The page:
Australia’s economy is bred for stupidity

Yesterday we reported how the Harvard Kennedy School’s Center for International Development has ranked the Australian economy amongst the least sophisticated, with Harvard labelling Australia “rich, dumb and getting dumber”.

Today, a variety of mainstream Australian economists have addressed Harvard’s rankings, with some dismissing the findings and others showing concern. From The AFR:

“Complexity of exports is no necessary indicator of good terms of trade,” said Geoff Carmody, an Access Economics founder and former Treasury officer. “Trade is a path to riches if we can sell our exports at high prices and import others’ at low prices”…

“The interesting thing about the data is that it does show that Australia is effectively a quarry and has an underperforming tertiary sector and little else,” said Stephen Anthony, the chief economist of Industry Super Australia. “Other countries have left us in the dirt”…

Richard Holden, who has a PhD in economics from Harvard University, said he was “moderately concerned” about Australia’s narrow range of exports, which make up about one fifth of the economy…

“It’s not going in the right direction,” Professor Holden said. “We should think about how we diversify”…

“We are not particularly entrepreneurial as a nation,” said AMP Capital chief economist Shane Oliver.

As I noted yesterday, Australia’s economy is bred to be unsophisticated and stupid.

Our economy relies on importing hundreds of thousands of people every year to work in non-tradeable services industries, alongside increasing household debt. Together, these drive consumption and malinvestment into property and catch-up infrastructure, rather than productivity, which ultimately erodes living standards.

Moreover, adding roughly one million people every 2.5 years necessarily dilutes Australia’s fixed mineral base, thus diluting wealth per capita and making us individually poorer than we otherwise would be.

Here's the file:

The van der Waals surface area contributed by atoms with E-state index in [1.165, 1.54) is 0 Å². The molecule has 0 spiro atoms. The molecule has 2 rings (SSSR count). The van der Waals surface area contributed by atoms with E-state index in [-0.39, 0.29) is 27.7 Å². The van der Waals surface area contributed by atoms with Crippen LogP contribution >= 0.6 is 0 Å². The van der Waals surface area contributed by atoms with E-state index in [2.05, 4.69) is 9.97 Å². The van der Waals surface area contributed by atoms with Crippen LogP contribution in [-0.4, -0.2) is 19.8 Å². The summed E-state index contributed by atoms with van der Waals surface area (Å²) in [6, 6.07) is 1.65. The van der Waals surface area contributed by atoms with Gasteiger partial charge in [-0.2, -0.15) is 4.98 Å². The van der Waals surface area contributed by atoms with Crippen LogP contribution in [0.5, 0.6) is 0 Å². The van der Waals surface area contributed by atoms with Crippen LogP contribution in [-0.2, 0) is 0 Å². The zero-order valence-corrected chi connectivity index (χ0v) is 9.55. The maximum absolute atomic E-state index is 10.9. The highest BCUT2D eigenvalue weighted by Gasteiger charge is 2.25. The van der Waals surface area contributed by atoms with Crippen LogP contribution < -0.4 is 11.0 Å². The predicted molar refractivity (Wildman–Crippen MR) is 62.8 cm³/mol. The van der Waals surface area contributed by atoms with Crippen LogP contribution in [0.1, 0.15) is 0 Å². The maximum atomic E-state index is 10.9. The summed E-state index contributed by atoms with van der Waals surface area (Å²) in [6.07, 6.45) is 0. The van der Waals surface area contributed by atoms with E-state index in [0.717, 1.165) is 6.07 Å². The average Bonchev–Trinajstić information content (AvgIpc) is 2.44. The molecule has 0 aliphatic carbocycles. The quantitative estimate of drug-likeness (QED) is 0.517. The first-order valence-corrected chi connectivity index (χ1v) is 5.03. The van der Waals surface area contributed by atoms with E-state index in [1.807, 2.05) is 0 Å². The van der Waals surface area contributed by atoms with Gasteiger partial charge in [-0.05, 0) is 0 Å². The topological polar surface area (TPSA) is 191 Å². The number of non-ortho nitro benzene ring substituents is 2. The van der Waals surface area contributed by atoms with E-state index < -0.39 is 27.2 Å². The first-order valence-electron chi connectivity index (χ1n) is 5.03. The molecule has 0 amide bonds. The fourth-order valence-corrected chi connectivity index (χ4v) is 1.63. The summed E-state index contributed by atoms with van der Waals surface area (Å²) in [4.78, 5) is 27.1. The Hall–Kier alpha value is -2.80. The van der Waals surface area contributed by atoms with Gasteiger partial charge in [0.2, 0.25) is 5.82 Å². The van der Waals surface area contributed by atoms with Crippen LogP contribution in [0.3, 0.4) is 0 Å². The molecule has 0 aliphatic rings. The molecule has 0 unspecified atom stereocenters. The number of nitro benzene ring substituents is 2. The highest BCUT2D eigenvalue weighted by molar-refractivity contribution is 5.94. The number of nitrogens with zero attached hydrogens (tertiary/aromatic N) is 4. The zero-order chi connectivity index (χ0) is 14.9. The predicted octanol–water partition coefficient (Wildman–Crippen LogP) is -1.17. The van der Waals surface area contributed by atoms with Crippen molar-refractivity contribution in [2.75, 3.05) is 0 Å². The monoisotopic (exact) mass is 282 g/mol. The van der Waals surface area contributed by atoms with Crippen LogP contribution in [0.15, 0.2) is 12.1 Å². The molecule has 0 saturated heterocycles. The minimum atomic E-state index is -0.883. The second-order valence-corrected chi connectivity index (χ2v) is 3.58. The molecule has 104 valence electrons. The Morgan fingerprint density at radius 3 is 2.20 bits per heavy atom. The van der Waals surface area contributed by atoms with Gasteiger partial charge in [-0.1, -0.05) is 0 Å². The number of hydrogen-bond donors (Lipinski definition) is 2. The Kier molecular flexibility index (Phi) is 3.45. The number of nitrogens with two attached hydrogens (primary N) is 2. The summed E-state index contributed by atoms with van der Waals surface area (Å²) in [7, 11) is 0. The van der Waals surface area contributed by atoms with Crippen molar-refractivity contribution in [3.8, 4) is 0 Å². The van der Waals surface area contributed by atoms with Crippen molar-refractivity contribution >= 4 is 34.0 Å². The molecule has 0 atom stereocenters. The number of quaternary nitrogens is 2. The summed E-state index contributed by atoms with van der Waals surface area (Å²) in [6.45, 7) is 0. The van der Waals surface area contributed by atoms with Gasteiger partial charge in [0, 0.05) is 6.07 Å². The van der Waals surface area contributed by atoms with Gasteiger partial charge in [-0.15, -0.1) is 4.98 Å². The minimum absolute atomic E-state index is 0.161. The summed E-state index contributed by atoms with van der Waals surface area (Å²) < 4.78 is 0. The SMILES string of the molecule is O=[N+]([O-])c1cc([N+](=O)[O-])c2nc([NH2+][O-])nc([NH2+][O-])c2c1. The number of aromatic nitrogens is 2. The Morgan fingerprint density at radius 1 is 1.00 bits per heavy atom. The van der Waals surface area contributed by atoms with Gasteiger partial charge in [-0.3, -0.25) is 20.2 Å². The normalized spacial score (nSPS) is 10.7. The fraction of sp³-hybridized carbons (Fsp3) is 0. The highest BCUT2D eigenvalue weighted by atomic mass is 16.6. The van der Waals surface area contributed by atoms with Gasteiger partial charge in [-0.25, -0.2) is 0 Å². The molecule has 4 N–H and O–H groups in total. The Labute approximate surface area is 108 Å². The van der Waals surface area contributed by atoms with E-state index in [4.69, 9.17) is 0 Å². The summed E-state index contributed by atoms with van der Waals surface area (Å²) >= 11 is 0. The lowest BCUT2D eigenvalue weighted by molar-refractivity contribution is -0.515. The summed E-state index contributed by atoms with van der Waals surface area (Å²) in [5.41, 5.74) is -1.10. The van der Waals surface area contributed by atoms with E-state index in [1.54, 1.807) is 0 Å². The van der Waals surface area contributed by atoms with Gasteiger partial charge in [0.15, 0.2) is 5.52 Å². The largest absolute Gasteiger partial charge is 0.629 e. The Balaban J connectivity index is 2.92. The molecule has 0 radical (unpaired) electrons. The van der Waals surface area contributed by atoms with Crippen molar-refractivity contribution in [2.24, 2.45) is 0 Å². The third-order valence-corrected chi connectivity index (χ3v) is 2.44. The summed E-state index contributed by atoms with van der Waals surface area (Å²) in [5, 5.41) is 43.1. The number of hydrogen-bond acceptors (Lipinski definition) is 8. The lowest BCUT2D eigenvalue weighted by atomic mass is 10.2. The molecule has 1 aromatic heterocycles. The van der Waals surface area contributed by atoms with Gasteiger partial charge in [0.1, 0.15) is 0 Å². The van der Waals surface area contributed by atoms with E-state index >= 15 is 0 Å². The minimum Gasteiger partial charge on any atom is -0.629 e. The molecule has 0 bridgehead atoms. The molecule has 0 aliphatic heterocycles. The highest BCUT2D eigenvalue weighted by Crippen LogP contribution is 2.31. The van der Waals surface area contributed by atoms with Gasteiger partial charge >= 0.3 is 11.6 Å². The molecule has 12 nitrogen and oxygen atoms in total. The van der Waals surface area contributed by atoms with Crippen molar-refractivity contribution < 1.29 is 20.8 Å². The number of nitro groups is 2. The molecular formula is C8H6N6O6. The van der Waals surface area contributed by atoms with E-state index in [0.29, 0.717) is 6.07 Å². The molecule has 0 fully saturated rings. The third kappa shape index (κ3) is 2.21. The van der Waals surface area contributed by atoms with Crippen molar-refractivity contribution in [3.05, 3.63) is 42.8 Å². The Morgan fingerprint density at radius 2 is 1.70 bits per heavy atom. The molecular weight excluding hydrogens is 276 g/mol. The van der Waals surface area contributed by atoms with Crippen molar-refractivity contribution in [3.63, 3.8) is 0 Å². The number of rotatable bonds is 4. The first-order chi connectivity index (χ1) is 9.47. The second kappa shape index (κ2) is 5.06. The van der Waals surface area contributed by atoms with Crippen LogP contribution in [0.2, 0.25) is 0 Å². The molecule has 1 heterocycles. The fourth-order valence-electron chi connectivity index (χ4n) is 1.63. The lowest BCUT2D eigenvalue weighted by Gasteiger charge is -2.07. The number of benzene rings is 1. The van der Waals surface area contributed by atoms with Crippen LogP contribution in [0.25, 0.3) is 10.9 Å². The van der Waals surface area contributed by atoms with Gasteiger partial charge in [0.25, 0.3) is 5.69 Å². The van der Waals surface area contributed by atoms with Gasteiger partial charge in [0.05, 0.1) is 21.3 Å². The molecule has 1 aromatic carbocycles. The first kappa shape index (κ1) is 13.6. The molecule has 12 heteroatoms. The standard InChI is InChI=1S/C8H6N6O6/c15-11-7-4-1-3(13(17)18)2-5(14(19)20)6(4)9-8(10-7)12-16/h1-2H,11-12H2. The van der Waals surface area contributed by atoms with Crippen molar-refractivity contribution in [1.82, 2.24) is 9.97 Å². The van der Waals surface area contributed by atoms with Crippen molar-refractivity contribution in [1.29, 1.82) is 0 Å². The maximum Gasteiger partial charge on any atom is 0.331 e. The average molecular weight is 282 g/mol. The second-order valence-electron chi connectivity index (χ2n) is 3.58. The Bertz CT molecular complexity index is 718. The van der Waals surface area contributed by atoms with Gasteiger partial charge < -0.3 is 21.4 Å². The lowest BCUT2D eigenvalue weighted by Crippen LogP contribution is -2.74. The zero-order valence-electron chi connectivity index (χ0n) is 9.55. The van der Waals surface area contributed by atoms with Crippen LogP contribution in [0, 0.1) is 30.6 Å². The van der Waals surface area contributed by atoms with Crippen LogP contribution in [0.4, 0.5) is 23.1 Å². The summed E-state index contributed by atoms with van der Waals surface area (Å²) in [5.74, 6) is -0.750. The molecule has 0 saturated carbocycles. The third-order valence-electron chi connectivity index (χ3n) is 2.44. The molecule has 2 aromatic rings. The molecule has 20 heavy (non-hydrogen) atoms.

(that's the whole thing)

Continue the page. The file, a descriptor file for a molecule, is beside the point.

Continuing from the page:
Salvatore Babones encapsulated the problems a year ago when he described Australia as “the world’s first immigration economy” – effectively a population ponzi scheme:

Australia’s population has grown by nearly 45 percent since 1991. No other major developed country even comes close to that rate…

The majority of Australia’s population growth comes from immigration. In turn, Australia’s so-called economic miracle is based on immigration, too…

Australia is, in essence, in the midst of an unprecedented experiment in mass immigration the likes of which the developed world has never seen. And this influx of people feeds into its growth story through several channels. The first is that more people means more demand—for everything, but especially for housing…

Mass immigration has also led to a massive building boom that still has not kept pace with population growth in Australia’s major metropolitan areas…

These immigrants often fail to find work that corresponds to their professional qualifications… Their presence gives the economy a boost…

Third, Australia has even managed to turn immigration into an export industry… It is an open secret that most of these students view an Australian degree as a back door to permanent residency. In effect, Australian universities are selling more than just a quality education. They are selling the hope of a permanent resident visa along with it…

Inevitably, all these economic and budgetary upsides come at a price. Roads are clogged, schools are full, power grids are strained, and housing is scarce.

Politicians and activists of all shades agree that Australia’s infrastructure is not keeping up with population growth…

For more than 20 years, a majority of Australians have consistently preferred lower levels of immigration…

As Australia’s population grows, the country needs exponentially more and more immigrants in order to continue to reap the same economic benefits. As a result, Australia’s heavy reliance on immigration to float the economy and fund government budgets runs the risk of turning into a giant immigration Ponzi scheme. So far, Australia has more or less been able to stretch existing infrastructure to accommodate a much larger population. But sooner or later, things will come to a head. When they do, Australia may experience the world’s first immigration economic crash.

Nothing that regular readers don’t already know.

“Rich and dumb, and getting dumber” perfectly encapsulates the contemporary Australian economy.

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